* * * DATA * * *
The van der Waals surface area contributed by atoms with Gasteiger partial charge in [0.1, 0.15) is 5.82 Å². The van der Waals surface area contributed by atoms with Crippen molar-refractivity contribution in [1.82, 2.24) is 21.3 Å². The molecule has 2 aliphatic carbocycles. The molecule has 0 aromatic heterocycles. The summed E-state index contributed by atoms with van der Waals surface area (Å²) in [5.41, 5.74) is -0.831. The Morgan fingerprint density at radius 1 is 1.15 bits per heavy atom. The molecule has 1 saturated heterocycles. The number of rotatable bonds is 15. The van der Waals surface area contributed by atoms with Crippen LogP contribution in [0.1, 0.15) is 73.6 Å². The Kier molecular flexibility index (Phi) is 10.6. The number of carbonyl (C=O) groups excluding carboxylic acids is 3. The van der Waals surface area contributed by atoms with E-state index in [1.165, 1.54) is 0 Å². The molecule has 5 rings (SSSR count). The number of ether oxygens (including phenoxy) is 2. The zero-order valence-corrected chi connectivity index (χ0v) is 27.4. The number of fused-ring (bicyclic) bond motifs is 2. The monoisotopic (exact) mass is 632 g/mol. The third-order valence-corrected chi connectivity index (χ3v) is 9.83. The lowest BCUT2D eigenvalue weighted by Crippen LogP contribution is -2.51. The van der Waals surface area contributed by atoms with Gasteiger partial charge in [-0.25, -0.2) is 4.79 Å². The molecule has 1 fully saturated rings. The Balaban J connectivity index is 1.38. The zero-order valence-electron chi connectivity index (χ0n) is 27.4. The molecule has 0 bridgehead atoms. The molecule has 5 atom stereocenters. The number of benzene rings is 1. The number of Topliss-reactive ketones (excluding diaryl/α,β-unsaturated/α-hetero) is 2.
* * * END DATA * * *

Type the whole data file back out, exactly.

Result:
The van der Waals surface area contributed by atoms with Gasteiger partial charge in [0.1, 0.15) is 5.82 Å². The van der Waals surface area contributed by atoms with Crippen molar-refractivity contribution in [1.82, 2.24) is 21.3 Å². The molecule has 2 aliphatic carbocycles. The molecule has 0 aromatic heterocycles. The summed E-state index contributed by atoms with van der Waals surface area (Å²) in [5.41, 5.74) is -0.831. The Morgan fingerprint density at radius 1 is 1.15 bits per heavy atom. The molecule has 1 saturated heterocycles. The number of rotatable bonds is 15. The van der Waals surface area contributed by atoms with Crippen LogP contribution in [0.1, 0.15) is 73.6 Å². The Kier molecular flexibility index (Phi) is 10.6. The number of carbonyl (C=O) groups excluding carboxylic acids is 3. The van der Waals surface area contributed by atoms with E-state index in [1.165, 1.54) is 0 Å². The molecule has 5 rings (SSSR count). The number of ether oxygens (including phenoxy) is 2. The zero-order valence-corrected chi connectivity index (χ0v) is 27.4. The number of fused-ring (bicyclic) bond motifs is 2. The monoisotopic (exact) mass is 632 g/mol. The third-order valence-corrected chi connectivity index (χ3v) is 9.83. The lowest BCUT2D eigenvalue weighted by Crippen LogP contribution is -2.51. The van der Waals surface area contributed by atoms with Gasteiger partial charge in [-0.25, -0.2) is 4.79 Å². The molecule has 1 fully saturated rings. The Balaban J connectivity index is 1.38. The zero-order valence-electron chi connectivity index (χ0n) is 27.4. The molecule has 0 bridgehead atoms. The molecule has 5 atom stereocenters. The number of benzene rings is 1. The number of Topliss-reactive ketones (excluding diaryl/α,β-unsaturated/α-hetero) is 2.